My St. Patrick's Day Reflections, After Getting My Son's Genetic Testing Results

85
85

As the smell of corned beef and cabbage fills our house this St. Patrick’s Day, marking the traditional start to my all-time favorite holiday and celebration of the nationality I have always been so proud to call mine, this year’s aromas are masked with a pit that lies deep in my heart. After genetic testing of these very genes highlighted mutations in our littlest leprechaun, it revealed the possible source of the last four years of challenges, which has subsequently placed a bitter taste in my Guinness this year.

The irony of this news is that today marks the four-year anniversary of the day I dressed our then-18-month-old in his “Lucky Charm” shirt, walked into the doctor’s office and insisted something was very wrong, as he had taken 3-inch divots out of his crib with his teeth due to a vitamin deficiency we were about to unveil. Four years ago tonight, I put that little, pale baby to bed in his Irish pajamas, unaware that the blood test the very next day would change the course of the next four years and ultimately our family’s life, forever.

As  Joseph dressed himself today in his “Kiss me, I’m Irish” T-shirt, unaware of the significance it holds, I would like to know what happened to the baby who was once before me. Four years filled with blood tests, scans, infusions, biopsies, hospital stays, anesthesias, thick black iron, sleepless nights, and huge question marks that have overshadowed many of the moments I feel I never really enjoyed. In what has not felt like a blink of an eye, in this diagnostic odyssey, I wonder where has all the good time has gone?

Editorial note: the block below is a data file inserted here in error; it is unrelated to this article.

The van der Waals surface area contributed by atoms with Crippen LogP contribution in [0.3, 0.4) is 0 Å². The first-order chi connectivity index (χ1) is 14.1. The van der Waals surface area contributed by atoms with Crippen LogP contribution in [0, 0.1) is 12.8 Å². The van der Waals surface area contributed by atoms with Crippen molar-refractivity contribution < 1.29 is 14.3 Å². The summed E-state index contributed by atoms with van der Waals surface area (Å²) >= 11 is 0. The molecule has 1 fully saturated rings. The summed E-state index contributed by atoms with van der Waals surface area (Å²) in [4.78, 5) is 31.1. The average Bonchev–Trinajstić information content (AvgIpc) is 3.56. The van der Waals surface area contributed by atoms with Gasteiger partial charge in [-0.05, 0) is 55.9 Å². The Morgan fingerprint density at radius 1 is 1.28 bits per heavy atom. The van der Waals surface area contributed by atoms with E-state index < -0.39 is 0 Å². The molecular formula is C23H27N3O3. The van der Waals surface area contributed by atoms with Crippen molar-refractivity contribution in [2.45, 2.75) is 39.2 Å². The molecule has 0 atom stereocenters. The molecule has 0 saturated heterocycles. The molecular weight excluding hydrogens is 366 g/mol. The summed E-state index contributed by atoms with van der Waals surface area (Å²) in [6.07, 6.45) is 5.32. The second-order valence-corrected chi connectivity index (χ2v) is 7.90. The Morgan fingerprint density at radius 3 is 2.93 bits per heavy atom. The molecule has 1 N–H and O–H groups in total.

Reflecting on the past, I wonder if I would have done anything differently if someone told me all these years later there would be a team of top doctors researching and corresponding with doctors all over the world with just a trail of tiny shamrocks leading to a needle in a haystack somewhere in Ireland. Small genetic clues indicated this is not an everyday disease and this is certainly not just in our heads.

While the past years have been filled with many regrets, I know I cannot go back and need to focus on the positive. I am proud of the parents we have been and our determination to push forward to help him despite the toll it has taken on all of us. I am proud of the documentation we were able to give to the National Institutes of Health which got him accepted into the Undiagnosed Disease Network. I am proud of our ability to push forward despite the few doctors who did not make it easy for us. Mostly today, regardless of some of the realities we have been given about our genetics, I am proud to be Irish.

If I could go back, I would tell myself not to miss those little moments, as regardless of where we are in the process and although the answers may not come, those moments will in fact pass, leaving us looking at a four-year-older little boy with the same challenges. Rare does not get diagnosed overnight. Rare challenges science and some of the best, most caring doctors. Rare raises questions that may not have any answers. Rare is real. Sometimes rare is on the inside. Especially on this day, it is important to remember, rare does not discriminate on nationality.